Better sleep in younger years may aid memory in old age

Quality sleep in younger years may aid memory in old age

Sleep researchers found an interesting link between sleep, memory, and old age. Accordingly, people who had quality sleeps during their younger and middle-aged years appear to have better mental functioning in old age than their sleep-deprived counterparts.

Researchers Michael K. Scullin, PhD. and Dr. Donald Bliwise, PhD. detailed the results of their extensive reviews of approximately 200 multidisciplinary studies about sleep, cognition, and aging that understood and explored sleep and mental functioning across young (aged 18 to 29), middle-aged (aged 30 to 60), and elderly participants (aged 60 and above). Some of these studies dated back to 1967.

The reviewed studies asked participants their typical sleeping patterns, including length of sleep, how long it takes for them to fall asleep, the frequency of mid-night wakefulness, and their experiences with daytime sleepiness.

To further build an extensive and integrated review, the researchers also correlated the study results from several brain-wave studies and experiments involving sleep deprivation, napping, and sleep intervention including the use of sleep medications.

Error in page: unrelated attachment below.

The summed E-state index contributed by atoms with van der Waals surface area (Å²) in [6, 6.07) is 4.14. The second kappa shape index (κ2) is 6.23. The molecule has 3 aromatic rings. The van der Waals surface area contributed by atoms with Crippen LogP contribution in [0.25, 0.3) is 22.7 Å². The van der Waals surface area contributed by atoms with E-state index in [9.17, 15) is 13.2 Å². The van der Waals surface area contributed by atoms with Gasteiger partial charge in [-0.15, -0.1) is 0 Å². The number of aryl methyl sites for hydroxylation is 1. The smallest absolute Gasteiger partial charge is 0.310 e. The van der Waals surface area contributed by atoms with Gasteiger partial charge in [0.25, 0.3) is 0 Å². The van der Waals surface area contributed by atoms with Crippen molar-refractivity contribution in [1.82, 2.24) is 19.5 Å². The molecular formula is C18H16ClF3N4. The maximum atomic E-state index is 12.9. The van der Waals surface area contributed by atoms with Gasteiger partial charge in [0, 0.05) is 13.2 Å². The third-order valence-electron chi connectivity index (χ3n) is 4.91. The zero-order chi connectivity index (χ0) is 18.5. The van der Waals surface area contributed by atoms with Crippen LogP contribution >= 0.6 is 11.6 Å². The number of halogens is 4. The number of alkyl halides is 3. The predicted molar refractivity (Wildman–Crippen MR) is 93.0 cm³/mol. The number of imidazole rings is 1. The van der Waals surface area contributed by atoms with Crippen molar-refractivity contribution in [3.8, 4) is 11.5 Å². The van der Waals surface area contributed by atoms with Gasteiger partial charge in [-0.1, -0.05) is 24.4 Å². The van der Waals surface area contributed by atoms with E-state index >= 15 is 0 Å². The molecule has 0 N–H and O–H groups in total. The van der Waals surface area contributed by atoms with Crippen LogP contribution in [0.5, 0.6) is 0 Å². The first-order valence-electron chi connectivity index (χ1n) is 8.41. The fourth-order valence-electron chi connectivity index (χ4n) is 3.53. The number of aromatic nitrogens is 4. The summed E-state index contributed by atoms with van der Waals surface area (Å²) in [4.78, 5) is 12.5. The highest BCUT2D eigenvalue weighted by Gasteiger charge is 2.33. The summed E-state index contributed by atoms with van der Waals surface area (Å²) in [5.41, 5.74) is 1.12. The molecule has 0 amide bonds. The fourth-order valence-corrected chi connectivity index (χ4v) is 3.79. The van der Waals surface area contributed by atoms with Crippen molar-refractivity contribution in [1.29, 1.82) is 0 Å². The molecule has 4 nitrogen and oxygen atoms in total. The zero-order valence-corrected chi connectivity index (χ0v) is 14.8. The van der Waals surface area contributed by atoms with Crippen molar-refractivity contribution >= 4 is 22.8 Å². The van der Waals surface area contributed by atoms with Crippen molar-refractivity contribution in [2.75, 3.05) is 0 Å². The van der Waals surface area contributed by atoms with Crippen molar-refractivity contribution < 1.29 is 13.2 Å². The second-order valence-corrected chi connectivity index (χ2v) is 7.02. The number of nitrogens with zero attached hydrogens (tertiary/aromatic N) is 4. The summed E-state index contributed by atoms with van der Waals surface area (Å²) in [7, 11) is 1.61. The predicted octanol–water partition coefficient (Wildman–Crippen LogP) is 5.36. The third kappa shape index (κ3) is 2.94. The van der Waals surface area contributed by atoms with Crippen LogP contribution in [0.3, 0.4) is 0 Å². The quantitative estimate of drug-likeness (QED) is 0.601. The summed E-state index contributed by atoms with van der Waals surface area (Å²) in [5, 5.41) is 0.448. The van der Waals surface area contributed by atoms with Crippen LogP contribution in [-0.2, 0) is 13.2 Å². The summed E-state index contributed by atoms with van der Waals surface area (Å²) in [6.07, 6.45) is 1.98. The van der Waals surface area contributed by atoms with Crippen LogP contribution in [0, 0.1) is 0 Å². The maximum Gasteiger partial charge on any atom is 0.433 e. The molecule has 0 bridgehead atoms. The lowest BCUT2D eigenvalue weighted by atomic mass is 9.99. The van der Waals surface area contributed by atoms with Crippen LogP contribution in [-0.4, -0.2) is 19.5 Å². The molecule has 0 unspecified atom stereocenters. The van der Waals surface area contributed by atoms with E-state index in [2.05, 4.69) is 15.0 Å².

Take note that sleep has always been linked to healthier mental functioning. For instance, Scullin and Bliwise mentioned that “deep sleep” or “slow-wave-sleep” helps in memory by piecing together experiences from the day, replaying them, and strengthening them for better recollection.

When people reached middle-aged, their daytime or afternoon naps increase and work together with quality nighttime sleep to better facilitate memory formation.

Old age however impairs mental functioning as it disrupts nighttime sleep and causes lesser deep sleep and dream sleep.

But the results of the extensive and integrated review were interesting. “We came across studies that showed that sleeping well in middle age predicted better mental functioning 28 years later,” said Scullin.

An improved mental functioning for people in old age who, moreover, had better sleeps when they were in their younger and middle-aged years further cements the importance of quality sleep and its relationship with mental health. In addition, the review results suggest that improving sleep early in life may help in delaying or even reversing age-related changes in mental functioning, specifically memory and thinking.

“It’s the difference between investing up front rather than trying to compensate later,” said Scullin. “People sometimes disparage sleep as ‘lost’ time, but even if the link between sleep and memory lessens with age, sleeping well still is linked to better mental health, improved cardiovascular health and fewer, less severe disorders and diseases of many kinds.”

Dr. Scullin is the director of Sleep Neuroscience and Cognition Laboratory at Baylor University while Dr. Bliwise is a professor of neurology at Emory University School of Medicine. Further details of the study are in the article Sleep, cognition, and normal aging: Integrating a half century of multidisciplinary research”published in 2015 in the journal Perspectives in Psychological Science.